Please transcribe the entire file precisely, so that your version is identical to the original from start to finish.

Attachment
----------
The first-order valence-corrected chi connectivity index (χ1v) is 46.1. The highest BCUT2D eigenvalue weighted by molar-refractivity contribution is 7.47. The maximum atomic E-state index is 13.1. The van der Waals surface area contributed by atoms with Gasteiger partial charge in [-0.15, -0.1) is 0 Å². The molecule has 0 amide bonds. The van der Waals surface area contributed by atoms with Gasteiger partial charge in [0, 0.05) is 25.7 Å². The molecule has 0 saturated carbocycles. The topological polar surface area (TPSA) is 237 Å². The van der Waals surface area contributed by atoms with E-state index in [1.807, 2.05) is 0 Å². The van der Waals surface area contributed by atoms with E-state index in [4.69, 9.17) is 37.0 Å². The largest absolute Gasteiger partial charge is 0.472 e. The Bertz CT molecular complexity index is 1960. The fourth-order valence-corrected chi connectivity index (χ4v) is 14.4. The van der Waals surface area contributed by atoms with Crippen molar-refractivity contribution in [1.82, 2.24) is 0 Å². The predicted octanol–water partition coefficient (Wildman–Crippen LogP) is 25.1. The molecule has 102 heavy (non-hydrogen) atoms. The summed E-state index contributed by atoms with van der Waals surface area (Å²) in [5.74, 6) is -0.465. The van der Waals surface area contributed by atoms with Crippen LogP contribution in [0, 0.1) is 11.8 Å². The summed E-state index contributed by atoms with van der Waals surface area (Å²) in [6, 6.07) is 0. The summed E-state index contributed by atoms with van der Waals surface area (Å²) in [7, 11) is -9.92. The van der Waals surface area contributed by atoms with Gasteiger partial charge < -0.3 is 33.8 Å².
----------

The first-order valence-corrected chi connectivity index (χ1v) is 46.1. The highest BCUT2D eigenvalue weighted by molar-refractivity contribution is 7.47. The maximum atomic E-state index is 13.1. The van der Waals surface area contributed by atoms with Gasteiger partial charge in [-0.15, -0.1) is 0 Å². The molecule has 0 amide bonds. The van der Waals surface area contributed by atoms with Gasteiger partial charge in [0, 0.05) is 25.7 Å². The molecule has 0 saturated carbocycles. The topological polar surface area (TPSA) is 237 Å². The van der Waals surface area contributed by atoms with E-state index in [1.807, 2.05) is 0 Å². The van der Waals surface area contributed by atoms with E-state index in [4.69, 9.17) is 37.0 Å². The largest absolute Gasteiger partial charge is 0.472 e. The Bertz CT molecular complexity index is 1960. The fourth-order valence-corrected chi connectivity index (χ4v) is 14.4. The van der Waals surface area contributed by atoms with Crippen molar-refractivity contribution in [1.82, 2.24) is 0 Å². The predicted octanol–water partition coefficient (Wildman–Crippen LogP) is 25.1. The molecule has 102 heavy (non-hydrogen) atoms. The summed E-state index contributed by atoms with van der Waals surface area (Å²) in [5.74, 6) is -0.465. The van der Waals surface area contributed by atoms with Crippen LogP contribution in [0, 0.1) is 11.8 Å². The summed E-state index contributed by atoms with van der Waals surface area (Å²) in [6, 6.07) is 0. The summed E-state index contributed by atoms with van der Waals surface area (Å²) in [7, 11) is -9.92. The van der Waals surface area contributed by atoms with Gasteiger partial charge < -0.3 is 33.8 Å².